In addition to local delicacies and food available everywhere, the food in Malaysia is cheap compared to Western standards. A meal in a Hawker Center or a Kopi Tiam will cost you no more than 6 to 10 Ringgit or about $1.40 to $2.40 USD with drinks included.
If you are looking to dine in more fancy restaurants, you will benefit from a nice seating with table clothes and air-conditioning. The cuisine might be more refined as well. And the prices will most likely be four to five times the prices at a Hawker Center. At a fancy restaurant, plan to spend about 40 to 80 Ringgit (about $10 to 20 USD) for a meal per person.
During our one month long stay in Malaysia, we only ate at a restaurant once.
Honestly, you will find the best food at the Hawker Centers and the Kopi Tiams. Not only is the food unique and made right in front of you, you will also have a local and authentic experience.
#9 – English Is Widely Spoken
Malaysia is a diverse country where many languages are spoken. While walking down a busy street or eating at a popular restaurant, it can be overwhelming to hear all the different languages and dialects around.
Although English is widely spoken, Malay or Bahasa Malaysia is the official language of the country. Other popular dialects are Tamil, Telegu, Punjabi and other common Indian languages. And Hokkien, Cantonese, Teochew and Hainanese being the main Chinese dialects.
With English taught in schools, getting around Malaysia is fairly easy. In local food stores and restaurants, regardless of ethnicity, you will always find instructions in English or someone who speaks English to help you. Even more so, the people of Malaysia are very friendly and always willing to help.
#10 – Get Around in a Proton or Perodua
Making your way around Malaysia is very easy. In Kuala Lumpur the modern fast train takes you into the city from the suburbs, avoiding the inconvenience of traffic jams.
Walking was our favorite way of getting around. Regardless of the time of day, we felt comfortable walking to hawker centers and local Kopi Tiam. To get to locations further out, we would rely on ride-sharing with Uber.
If you are going to take an Uber in Malaysia, you will enjoy reading this story about our experience.
The brands of cars in Malaysia are unlike any had heard of before – Proton and Perodua.
When we first arrived at the airport in Penang, per typical fashion we ordered an Uber. When the first description of the car came up, we looked at each other “what the hell is a Perodua?” Unlike in the U.S., Uber does not provide the color of the car, just the license plate, and the brand. We didn’t know what kind of car to look for and we were unable to connect with the driver.
So, we called Uber again. And this time hoping for a make of car that would be more familiar. When the description of the car came up…it was a Proton. This time we were even more flabbergasted….”what are these brands of cars in Malaysia?” This time we looked diligently for the license plate number and were finally able to connect with the driver of the Proton.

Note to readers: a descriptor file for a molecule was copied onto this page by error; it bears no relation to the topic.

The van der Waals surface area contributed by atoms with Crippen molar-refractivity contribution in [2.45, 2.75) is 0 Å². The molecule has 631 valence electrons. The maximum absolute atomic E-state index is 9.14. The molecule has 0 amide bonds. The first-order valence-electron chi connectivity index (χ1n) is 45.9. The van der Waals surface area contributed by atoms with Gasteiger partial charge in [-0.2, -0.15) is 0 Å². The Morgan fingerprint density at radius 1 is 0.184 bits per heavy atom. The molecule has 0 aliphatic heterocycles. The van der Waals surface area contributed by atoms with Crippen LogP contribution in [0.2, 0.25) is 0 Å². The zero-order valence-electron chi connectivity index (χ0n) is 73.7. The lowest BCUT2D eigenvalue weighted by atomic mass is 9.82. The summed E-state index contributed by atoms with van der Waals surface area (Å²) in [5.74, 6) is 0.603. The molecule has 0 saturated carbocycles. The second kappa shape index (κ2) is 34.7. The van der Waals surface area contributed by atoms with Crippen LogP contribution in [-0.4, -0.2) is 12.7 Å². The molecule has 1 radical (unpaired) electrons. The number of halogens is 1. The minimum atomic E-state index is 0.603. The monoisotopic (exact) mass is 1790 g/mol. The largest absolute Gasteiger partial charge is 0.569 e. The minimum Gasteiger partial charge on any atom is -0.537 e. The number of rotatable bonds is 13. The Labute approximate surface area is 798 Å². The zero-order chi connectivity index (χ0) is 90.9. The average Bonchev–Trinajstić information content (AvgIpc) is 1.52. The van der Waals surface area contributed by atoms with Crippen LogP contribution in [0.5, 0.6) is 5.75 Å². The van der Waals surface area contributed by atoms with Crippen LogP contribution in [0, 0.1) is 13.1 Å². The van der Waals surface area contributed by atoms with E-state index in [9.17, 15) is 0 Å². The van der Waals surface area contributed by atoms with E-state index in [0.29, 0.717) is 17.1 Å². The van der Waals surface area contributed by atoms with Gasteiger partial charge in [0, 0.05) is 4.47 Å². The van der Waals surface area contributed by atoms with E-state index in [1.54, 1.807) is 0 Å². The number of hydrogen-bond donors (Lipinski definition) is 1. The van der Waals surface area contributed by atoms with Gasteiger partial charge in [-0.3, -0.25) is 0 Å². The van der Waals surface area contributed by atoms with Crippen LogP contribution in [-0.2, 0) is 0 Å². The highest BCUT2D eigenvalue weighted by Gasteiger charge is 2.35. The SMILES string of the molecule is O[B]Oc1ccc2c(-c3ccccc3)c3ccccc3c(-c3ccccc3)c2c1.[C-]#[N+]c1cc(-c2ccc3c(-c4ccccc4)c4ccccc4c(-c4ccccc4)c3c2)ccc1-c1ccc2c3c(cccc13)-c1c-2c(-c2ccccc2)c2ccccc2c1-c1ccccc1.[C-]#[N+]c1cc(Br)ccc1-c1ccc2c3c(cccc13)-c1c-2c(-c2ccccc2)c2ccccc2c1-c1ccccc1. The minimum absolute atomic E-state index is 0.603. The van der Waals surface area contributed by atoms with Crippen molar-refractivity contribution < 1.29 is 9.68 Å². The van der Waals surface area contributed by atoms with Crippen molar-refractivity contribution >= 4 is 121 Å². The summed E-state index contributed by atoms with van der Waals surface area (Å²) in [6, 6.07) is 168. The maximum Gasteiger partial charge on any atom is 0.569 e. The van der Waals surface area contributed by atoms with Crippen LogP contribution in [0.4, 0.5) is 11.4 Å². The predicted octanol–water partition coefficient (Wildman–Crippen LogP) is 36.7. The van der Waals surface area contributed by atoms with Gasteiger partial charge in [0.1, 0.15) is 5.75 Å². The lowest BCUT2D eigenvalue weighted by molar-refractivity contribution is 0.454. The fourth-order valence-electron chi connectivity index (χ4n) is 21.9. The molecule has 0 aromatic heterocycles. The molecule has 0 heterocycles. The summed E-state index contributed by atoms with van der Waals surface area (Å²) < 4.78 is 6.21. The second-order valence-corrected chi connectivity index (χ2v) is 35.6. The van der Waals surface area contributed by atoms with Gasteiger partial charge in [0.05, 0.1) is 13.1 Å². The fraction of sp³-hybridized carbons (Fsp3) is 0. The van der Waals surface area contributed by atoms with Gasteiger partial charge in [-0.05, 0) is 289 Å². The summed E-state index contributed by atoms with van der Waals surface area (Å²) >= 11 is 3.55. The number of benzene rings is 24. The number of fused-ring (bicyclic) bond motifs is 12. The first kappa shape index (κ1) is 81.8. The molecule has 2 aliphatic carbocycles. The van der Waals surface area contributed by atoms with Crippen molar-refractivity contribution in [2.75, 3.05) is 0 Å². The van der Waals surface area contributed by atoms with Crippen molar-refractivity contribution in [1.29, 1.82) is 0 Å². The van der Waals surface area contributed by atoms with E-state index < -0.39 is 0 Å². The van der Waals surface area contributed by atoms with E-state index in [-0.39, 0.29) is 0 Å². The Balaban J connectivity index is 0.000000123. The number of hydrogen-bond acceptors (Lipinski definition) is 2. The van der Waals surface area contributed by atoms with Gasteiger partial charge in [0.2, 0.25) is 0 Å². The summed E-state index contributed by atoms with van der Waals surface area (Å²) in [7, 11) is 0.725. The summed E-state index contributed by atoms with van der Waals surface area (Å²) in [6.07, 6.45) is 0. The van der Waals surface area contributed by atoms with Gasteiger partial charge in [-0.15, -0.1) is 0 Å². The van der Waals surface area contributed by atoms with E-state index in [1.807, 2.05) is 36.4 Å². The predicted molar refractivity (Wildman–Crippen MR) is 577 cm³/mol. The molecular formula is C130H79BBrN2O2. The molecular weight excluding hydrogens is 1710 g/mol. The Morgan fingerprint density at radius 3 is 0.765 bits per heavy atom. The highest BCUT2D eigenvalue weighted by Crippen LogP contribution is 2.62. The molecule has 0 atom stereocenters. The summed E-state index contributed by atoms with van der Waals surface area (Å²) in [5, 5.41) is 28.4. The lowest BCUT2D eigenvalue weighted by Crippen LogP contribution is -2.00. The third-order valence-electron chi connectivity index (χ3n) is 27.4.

If you take an Uber in Malaysia, become familiar with their national brands of cars, Proton and Perodua.
Malaysia was a surprising country to discover in many ways. Coming from the U.S. and Europe and visiting from our last destination in Thailand, we were immediately struck by the Muslim influence in the country. Sixty percent of the population is Muslim and Islam is official religion.
When it came to the food in Malaysia, we were delighted to discover so many new and unusual tastes. Tasting different kinds of familiar cuisines like Indian or Chinese gave us a richer understanding of the diversity of the country and food.
The street food in Penang and unusual fresh juices will introduce you to mouthwatering dishes and drinks for just a few ringgits. Exploring this wonderful country through Malaysian cuisine will leave you stunned by the simplicity of the dishes and the depth found in the combination of the cultural flavors.
Have you had Malay food before? In the comments below, share with us what has surprised you the most about Malaysian food!
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Rosemary, ex-marketing and advertising strategist, is a digital nomad and content creator at Authentic Food Quest. Since 2015, with her partner, Claire, they travel the world in search of the best local food experiences. Their mission is to help you enjoy the best local specialties on your travels or via recipes in your home kitchen. Favorite country for food: Peru. Favorite local dish: Bacalhau. Favorite way to keep fit: Running. Rosemary is the chief content writer and strategist on Authentic Food Quest. She is also co-author of Authentic Food Quest Argentina and Authentic Food Quest Peru, available on Amazon.